Food shortages warning ‘shows Brexit is reducing quality of life’
Warnings from retailers about possible shortages of some fresh foods show the "diminution of the quality of life" brought about by Brexit, the Constitution Secretary has said.
Mike Russell was speaking after the British Retail Consortium (BRC) warned MSPS that when new border control arrangements for goods coming to the UK from Europe are phased in from April, there could be some disruption to supplies.
William Bain, BRC trade policy adviser, said the "biggest problems" are likely to affect items with short shelf lives, such as fresh fruit and vegetables.
Mr Russell later told Holyrood's Europe Committee it is "ridiculous that we are talking about the circumstances in which the flows of fruit and vegetables, established supply chains, are being interrupted".
He added: "We didn't vote for Brexit anyway, but that is not what anybody voted for.
"I don't want to exaggerate this, people are not going to starve as a result of this, but there is going to be a diminution of the quality of life and that is what Brexit is bringing about."
Mr Bain said shoppers have become used to buying items such as tomatoes and strawberries all year round, and not just when they are in season from UK suppliers.
Mr Bain told the committee: "There are real concerns that we could at some points of the week have some shortages of certain food stuffs.
"The real test will be what
happens when the border controls are phased, in April every consignment of what we might call products of animal origin, everything from yoghurt, to cheese to meat to fish, is going to have to be prenotified before it leaves the EU to come into the UK.
"And of course from July 1 we're going to have customs declarations on top of that. So these are going to be real tests over whether border control posts are ready.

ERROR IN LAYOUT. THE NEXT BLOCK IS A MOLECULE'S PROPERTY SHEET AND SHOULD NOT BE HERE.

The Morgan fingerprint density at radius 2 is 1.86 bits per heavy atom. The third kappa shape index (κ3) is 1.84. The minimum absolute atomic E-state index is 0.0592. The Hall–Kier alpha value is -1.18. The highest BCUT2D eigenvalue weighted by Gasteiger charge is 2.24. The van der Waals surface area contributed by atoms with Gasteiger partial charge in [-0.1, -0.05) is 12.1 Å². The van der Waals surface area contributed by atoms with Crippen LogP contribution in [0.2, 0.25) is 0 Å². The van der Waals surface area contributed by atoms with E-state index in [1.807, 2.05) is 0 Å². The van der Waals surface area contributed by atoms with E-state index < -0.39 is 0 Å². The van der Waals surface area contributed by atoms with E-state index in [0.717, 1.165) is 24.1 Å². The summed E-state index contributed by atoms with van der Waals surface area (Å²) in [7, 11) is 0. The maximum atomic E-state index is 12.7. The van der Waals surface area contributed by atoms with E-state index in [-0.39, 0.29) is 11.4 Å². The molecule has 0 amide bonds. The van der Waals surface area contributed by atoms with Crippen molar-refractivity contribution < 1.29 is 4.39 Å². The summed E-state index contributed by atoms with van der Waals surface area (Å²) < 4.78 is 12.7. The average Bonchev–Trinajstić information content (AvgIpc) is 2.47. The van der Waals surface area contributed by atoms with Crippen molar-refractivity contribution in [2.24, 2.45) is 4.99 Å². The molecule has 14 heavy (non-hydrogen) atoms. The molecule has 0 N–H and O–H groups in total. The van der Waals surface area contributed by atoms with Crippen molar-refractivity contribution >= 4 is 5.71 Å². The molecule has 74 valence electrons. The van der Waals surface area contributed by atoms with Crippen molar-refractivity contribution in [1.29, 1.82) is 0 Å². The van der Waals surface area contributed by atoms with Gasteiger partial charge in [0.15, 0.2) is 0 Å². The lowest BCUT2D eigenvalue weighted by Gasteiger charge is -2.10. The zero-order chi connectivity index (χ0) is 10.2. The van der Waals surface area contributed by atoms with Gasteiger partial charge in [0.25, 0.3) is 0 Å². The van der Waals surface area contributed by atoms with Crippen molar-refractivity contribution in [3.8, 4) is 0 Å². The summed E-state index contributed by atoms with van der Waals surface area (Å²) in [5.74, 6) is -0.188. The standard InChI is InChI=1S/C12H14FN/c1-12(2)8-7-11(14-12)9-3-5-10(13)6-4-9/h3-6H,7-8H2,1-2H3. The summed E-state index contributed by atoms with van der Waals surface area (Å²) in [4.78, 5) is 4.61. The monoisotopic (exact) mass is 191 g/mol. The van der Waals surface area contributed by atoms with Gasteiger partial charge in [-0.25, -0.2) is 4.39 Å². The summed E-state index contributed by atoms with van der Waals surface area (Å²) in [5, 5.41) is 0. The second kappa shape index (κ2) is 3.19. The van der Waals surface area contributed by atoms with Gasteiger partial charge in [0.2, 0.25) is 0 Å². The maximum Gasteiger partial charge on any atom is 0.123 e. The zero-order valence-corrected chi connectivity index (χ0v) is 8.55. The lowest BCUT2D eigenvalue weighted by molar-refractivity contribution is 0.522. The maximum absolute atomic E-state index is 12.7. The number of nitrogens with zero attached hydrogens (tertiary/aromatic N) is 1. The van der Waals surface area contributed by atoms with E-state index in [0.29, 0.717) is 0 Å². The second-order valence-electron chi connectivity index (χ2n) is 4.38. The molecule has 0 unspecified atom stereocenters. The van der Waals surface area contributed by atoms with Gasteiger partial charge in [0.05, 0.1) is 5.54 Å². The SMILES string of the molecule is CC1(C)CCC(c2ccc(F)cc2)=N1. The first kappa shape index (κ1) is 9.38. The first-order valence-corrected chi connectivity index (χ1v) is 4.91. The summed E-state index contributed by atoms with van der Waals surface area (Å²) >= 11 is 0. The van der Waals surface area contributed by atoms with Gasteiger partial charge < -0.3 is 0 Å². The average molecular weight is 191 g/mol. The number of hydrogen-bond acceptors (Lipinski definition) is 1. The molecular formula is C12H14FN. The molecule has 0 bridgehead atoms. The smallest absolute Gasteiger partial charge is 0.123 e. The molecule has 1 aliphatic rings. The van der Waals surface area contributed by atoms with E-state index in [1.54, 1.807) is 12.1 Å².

"And I think there are some concerns that some of the suppliers in the EU who send the food through that we all eat everyday, are they completely ready for what they are going to face?
"What is going to happen in terms of vehicles that turn up in Great Britain that don't have the correct paperwork accompanying those goods?
"We won't run short of food, that's very clear, but we might not have the choice 24/7 that
we have become used to as consumers.
"It's those type of products, the tomatoes, the strawberries, the apples, where I think we would have some issues with maintaining that 24/7 supply. That's where you might get some gaps on the shelves if this doesn't go well from April."
Meanwhile, Northern Ireland would have faced more empty food shelves if the Government had not intervened
on Brexit grace periods, Brandon Lewis has said.
The Northern Ireland Secretary defended the UK'S move to unilaterally extend an exemption period applying to the movement of GB supermarket goods into the region, insisting efforts to agree extensions had run out of time. Mr Lewis also made clear that the move was not an attempt to undermine the protocol.